Admiral Roger Keyes thought if you took some older obsolete Royal Navy ships and scuttled them at the canal exits that the U-Boats would be stuck in Bruges and rendered ineffective. Ostend would be easy but at Zeebrugge, the seawall had been armed to the teeth and would likely sink any approaching ships and repel any attempt. The seawall would have to be taken if there were any chances of success. But this meant an amphibious assault would have to be undertaken at the same time. More important would be to cut off any German reinforcements. In order to do this a submariner named Lt. Commander Sanford suggested ramming the viaduct that connected the wall with the mainland with an old submarine packed with explosives and blowing the bridge to prevent reinforcements. The plan was given the green light and several ships began retrofit while royal marines trained for the assault.
The main assault on the seawall prompted the selection of the old cruiser HMS Vindictive. It was a well armored and shallow draft ship that was needed for taking the seawall. It would take with it two heavily modified ferries with additional marines. All ships were modified with extra armor for their bridges and many machine gun and mortar emplacements were added to give the ships for firepower. Landing ramps were installed and an entire second deck was added the Vindictive to allow easier transfer of men to the seawall. Three older ships with skeleton crews were selected as scuttle ships. While Vindictive and its two smaller ships attacked the sea wall, the scuttle ships would come from a smoke screen and position themselves at the mouth of the canal and scuttle themselves. Coastal motorboats would then dart in and rescue the skeleton crews. It was a daring and audacious plan. It also required perfect high tide, on shore wind, and a new moon. Only 5 days a month fit the criteria. On St. Georges Day 1918 the raid set sail for Zeebrugge and Ostend.
When the Zeebrugge assault began at night with boats laying a thick smoke screen it took 3 minutes for HMS Vindictive to emerge from the smoke to hit the seawall. The German spotlights and guns immediately opened fire. The heavy seas make mooring the cruiser impossible but luckily one of its smaller companion ship pushed it against the wall and marines attempted to get onto the wall. The other ship could not get men on the wall with their ramps due to height difference and tried grappling hooks but failed. All three ships attacking the wall faced withering shell and machine gun fire. Adding to the woes a German destroyer was moored on the opposite side of the wall directly across from Vindictive and used its guns against the raid. At the same time however the submarine rammed the viaduct, evacuated its crew, and exploded vessel in just enough time to prevent German reinforcements from coming to the aid of the defenders on the wall.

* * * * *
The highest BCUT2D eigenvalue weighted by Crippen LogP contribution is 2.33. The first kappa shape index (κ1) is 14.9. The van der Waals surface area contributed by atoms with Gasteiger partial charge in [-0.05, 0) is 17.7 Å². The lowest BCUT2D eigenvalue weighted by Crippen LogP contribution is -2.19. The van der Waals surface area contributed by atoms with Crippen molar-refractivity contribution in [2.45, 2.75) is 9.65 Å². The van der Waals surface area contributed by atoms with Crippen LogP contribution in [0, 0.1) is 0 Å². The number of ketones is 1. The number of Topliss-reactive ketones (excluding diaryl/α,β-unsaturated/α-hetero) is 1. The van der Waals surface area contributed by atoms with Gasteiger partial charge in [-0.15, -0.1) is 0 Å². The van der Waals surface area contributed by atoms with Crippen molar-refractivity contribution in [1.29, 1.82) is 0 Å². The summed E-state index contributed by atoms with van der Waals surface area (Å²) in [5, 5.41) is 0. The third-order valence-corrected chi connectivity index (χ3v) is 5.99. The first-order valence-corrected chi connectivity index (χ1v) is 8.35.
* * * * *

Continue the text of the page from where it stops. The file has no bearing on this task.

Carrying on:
At the same time the scuttle ships approached the mouth of the canal. The seawall had not been taken so its guns and those on the coast opened fire on them. One was so badly hit that it was scuttled prematurely, but the other two did make it to their assigned points and scuttled. The crews were evacuated by motor boats but a shell strike killed 150 in the evacuation. The HMS Vindictive pulled away ten minutes later and limped into the smoke screen and headed for home.
When the men came home they were welcomed as heroes. 11 Victoria Crosses (equivalent to the Medal of Honor in the USA) were awarded for the operation, the most in history for a single mission. It was a morale booster for the public and the war effort despite the fact the Ostend part failed and the Germans were able to clear Zeebrugge in a few months. But by then the war was turning and allied artillery and new convoy tactics were becoming effective against U-Boat operations in Belgium. It was not without cost though. The British suffered nearly 50% casualties (600 out of 1,300) men while the Germans lost 8 men with 16 wounded. It was a mission paid for in blood, but kept the fighting spirit of the Allies going in dark days.
Canal System of Bruges
Placement of Ships in the attack
Artist rendition of the raid in Popular Mechanics 1918
Viaduct damage from Submarine
Another shot of destroyed viaduct
The canal blocked by the scuttle ships